The management of COVID-19 in hematopoietic cell transplant (HCT) recipients represents a special challenge given the variable states of immune dysregulation and altered vaccine efficacy in this population. A systematic search (Ovid Medline and Embase on 1 June 2021) was needed to better understand the presenting features, prognostic factors, and treatment options. Of 897 records, 29 studies were identified in our search. Most studies reporting on adults and pediatric recipients described signs and symptoms that were typical of COVID-19. Overall, the mortality rates were high, with 21% of adults and 6% of pediatric HCT recipients succumbing to COVID-19. The factors reported to be associated with increased mortality included age (HR = 1.21, 95% CI 1.03–1.43, p = 0.02), ICU admission (HR = 4.42, 95% CI 2.25–8.65, p < 0.001 and HR = 2.26, 95% CI 1.22–4.20, p = 0.01 for allogeneic and autologous HCT recipients), and low platelet count (OR = 21.37, 95% CI 1.71–267.11, p = 0.01). Performance status was associated with decreased mortality (HR = 0.83, 95% CI 0.74–0.93, p = 0.001). A broad range of treatments was described, although no controlled studies were identified. The risk of bias, using the Newcastle–Ottawa scale, was low. Patients undergoing HCT are at a high risk of severe morbidity and mortality associated with COVID-19. Controlled studies investigating potential treatments are required to determine the efficacy and safety in this population. Full article
(This article belongs to the Section Cell Therapy)
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Systematic Review
Safety Profile of Niraparib as Maintenance Therapy for Ovarian Cancer: A Systematic Review and Meta-Analysis
Curr. Oncol. 2022, 29(1), 321-336; https://doi.org/10.3390/curroncol29010029 - 12 Jan 2022
Cited by 2 | Viewed by 2300
Abstract
Background: Patients with epithelial ovarian cancer (EOC), treated with niraparib maintenance, present with haematological and gastrointestinal toxicities. Limited data exist on niraparib safety assessment. Objective: To evaluate niraparib safety profile, as maintenance therapy, in women with platinum-sensitive EOC. Methods: PubMed and Cochrane searches [...] Read more.
Background: Patients with epithelial ovarian cancer (EOC), treated with niraparib maintenance, present with haematological and gastrointestinal toxicities. Limited data exist on niraparib safety assessment. Objective: To evaluate niraparib safety profile, as maintenance therapy, in women with platinum-sensitive EOC. Methods: PubMed and Cochrane searches were carried out up to April 2021 for randomised controlled trials (RCTs) evaluating niraparib versus placebo in EOC patients with a response to platinum-based chemotherapy. Regarding the meta-analysis, for dichotomous data, the pooled risk ratio (RR) was calculated. Results: A total of 1539 patients from three RCTs revealed that niraparib-treated patients are associated with a significantly higher risk of any grade of nausea (RR, 2.15; 95% CI, 1.86 to 2.48), fatigue (RR, 1.26; 95% CI, 1.05 to 1.52, p < 0.00001), anemia (RR, 6.86; 95% CI, 2.54 to 18.52, p = 0.0001), thrombocytopenia (RR, 7.02; 95% CI, 1.68 to 29.38, p < 0.00001), vomiting (RR, 2.51; 95% CI, 1.50 to 4.19, p = 0.0005), neutropenia (RR, 2.96; 95% CI, 1.13 to 7.73, p < 0.00001), headache (RR, 2.08; 95% CI, 1.57 to 2.74, p < 0.00001), constipation (RR, 2.10; 95% CI, 1.72 to 2.57, p < 0.00001) and insomnia (RR, 2.48; 95% CI, 1.52 to 2.89, p = 0.0003) when compared with placebo. For grade 3 or 4 adverse effects, significantly higher risk was only noted for fatigue (RR,6.25; 95% CI, 1.70 to 23.05, p = 0.006), anemia (RR, 16.23; 95% CI, 4.86 to 54.17, p < 0.00001), thrombocytopenia (RR, 35.12; 95% CI, 12.23 to 100.82, p < 0.00001) and neutropenia episodes (RR, 6.35; 95% CI, 2.08 to 19.39, p = 0.001) for those taking niraparib. Notably, incidents of adverse effects and discontinuation rates were substantially lower among patients treated with an individualised niraparib dose than those treated with the standard one. Efficacy was not reduced, and no treatment-related deaths occurred during the included trials. Conclusion: Niraparib is considered an effective and well-tolerated choice, with an improved safety profile, for the maintenance treatment of EOC patients. Full article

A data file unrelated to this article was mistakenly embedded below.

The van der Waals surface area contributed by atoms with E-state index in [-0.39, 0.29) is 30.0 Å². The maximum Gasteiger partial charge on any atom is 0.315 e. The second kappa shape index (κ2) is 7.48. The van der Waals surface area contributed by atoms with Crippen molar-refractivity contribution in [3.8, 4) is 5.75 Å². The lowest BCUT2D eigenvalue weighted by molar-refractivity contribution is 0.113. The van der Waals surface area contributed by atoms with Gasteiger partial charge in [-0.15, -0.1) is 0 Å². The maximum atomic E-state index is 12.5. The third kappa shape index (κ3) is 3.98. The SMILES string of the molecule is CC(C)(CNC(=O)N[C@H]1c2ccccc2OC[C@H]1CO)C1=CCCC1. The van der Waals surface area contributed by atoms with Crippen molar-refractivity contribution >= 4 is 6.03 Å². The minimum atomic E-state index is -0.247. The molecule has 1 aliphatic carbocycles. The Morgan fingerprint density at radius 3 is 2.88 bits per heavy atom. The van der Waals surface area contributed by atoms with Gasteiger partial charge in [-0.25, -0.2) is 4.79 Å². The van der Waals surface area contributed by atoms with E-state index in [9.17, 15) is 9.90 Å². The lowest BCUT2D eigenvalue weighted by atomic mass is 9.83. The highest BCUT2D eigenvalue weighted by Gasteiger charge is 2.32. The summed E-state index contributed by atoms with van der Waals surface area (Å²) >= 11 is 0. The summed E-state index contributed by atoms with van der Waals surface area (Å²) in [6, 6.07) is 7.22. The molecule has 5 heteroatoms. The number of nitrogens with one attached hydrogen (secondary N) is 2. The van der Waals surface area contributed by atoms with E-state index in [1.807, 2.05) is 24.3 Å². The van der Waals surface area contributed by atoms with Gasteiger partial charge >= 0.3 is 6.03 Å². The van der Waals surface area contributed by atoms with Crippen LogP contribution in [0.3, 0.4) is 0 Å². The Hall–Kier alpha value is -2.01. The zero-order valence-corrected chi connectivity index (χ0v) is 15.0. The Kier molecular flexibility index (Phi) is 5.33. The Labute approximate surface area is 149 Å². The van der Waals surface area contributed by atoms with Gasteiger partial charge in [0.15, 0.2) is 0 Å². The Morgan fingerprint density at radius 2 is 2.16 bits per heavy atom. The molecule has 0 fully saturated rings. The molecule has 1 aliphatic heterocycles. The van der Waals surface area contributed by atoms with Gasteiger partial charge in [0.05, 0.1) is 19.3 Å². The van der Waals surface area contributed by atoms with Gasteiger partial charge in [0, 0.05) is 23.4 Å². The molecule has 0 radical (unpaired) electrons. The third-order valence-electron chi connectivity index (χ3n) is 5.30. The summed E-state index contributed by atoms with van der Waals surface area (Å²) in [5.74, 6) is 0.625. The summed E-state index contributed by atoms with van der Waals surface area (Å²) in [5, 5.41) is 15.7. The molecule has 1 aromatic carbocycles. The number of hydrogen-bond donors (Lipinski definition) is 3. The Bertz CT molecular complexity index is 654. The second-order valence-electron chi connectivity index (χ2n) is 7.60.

(This article belongs to the Section Gynecologic Oncology)
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Article
Upfront Chemotherapy Followed by Stereotactic Body Radiation Therapy with or without Surgery in Older Patients with Localized Pancreatic Cancer: A Single Institution Experience and Review of the Literature
Curr. Oncol. 2022, 29(1), 308-320; https://doi.org/10.3390/curroncol29010028 - 11 Jan 2022
Cited by 1 | Viewed by 1628
Abstract
Objective: To report on clinical outcomes and toxicity in older (age ≥ 70 years) patients with localized pancreatic cancer treated with upfront chemotherapy followed by stereotactic body radiation therapy (SBRT) with or without surgery. Methods: Endpoints included overall survival (OS), local progression-free survival [...] Read more.